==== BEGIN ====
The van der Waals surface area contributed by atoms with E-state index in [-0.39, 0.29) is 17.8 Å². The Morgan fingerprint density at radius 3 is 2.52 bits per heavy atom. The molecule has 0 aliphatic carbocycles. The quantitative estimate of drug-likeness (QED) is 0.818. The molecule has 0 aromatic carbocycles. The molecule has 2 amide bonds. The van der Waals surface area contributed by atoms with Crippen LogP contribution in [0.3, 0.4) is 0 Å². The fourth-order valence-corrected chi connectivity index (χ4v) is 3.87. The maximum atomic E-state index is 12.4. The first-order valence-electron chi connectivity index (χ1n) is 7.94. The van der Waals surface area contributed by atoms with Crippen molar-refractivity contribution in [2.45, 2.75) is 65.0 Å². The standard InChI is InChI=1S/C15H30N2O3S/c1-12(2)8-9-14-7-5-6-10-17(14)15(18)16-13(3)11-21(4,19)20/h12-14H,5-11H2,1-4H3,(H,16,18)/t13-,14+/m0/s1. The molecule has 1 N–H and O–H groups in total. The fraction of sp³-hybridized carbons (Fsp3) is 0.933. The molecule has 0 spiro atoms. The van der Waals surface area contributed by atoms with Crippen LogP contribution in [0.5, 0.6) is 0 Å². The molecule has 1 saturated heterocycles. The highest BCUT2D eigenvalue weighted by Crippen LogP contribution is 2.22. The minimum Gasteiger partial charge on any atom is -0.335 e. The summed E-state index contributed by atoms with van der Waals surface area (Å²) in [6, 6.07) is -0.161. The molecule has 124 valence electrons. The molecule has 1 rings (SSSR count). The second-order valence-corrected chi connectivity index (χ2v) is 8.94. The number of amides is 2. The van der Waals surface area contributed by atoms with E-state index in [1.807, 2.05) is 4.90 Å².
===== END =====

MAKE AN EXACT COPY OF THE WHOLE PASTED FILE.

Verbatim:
The van der Waals surface area contributed by atoms with E-state index in [-0.39, 0.29) is 17.8 Å². The Morgan fingerprint density at radius 3 is 2.52 bits per heavy atom. The molecule has 0 aliphatic carbocycles. The quantitative estimate of drug-likeness (QED) is 0.818. The molecule has 0 aromatic carbocycles. The molecule has 2 amide bonds. The van der Waals surface area contributed by atoms with Crippen LogP contribution in [0.3, 0.4) is 0 Å². The fourth-order valence-corrected chi connectivity index (χ4v) is 3.87. The maximum atomic E-state index is 12.4. The first-order valence-electron chi connectivity index (χ1n) is 7.94. The van der Waals surface area contributed by atoms with Crippen molar-refractivity contribution in [2.45, 2.75) is 65.0 Å². The standard InChI is InChI=1S/C15H30N2O3S/c1-12(2)8-9-14-7-5-6-10-17(14)15(18)16-13(3)11-21(4,19)20/h12-14H,5-11H2,1-4H3,(H,16,18)/t13-,14+/m0/s1. The molecule has 1 N–H and O–H groups in total. The fraction of sp³-hybridized carbons (Fsp3) is 0.933. The molecule has 0 spiro atoms. The van der Waals surface area contributed by atoms with Crippen LogP contribution in [0.5, 0.6) is 0 Å². The molecule has 1 saturated heterocycles. The highest BCUT2D eigenvalue weighted by Crippen LogP contribution is 2.22. The minimum Gasteiger partial charge on any atom is -0.335 e. The summed E-state index contributed by atoms with van der Waals surface area (Å²) in [6, 6.07) is -0.161. The molecule has 124 valence electrons. The molecule has 1 rings (SSSR count). The second-order valence-corrected chi connectivity index (χ2v) is 8.94. The number of amides is 2. The van der Waals surface area contributed by atoms with E-state index in [1.807, 2.05) is 4.90 Å².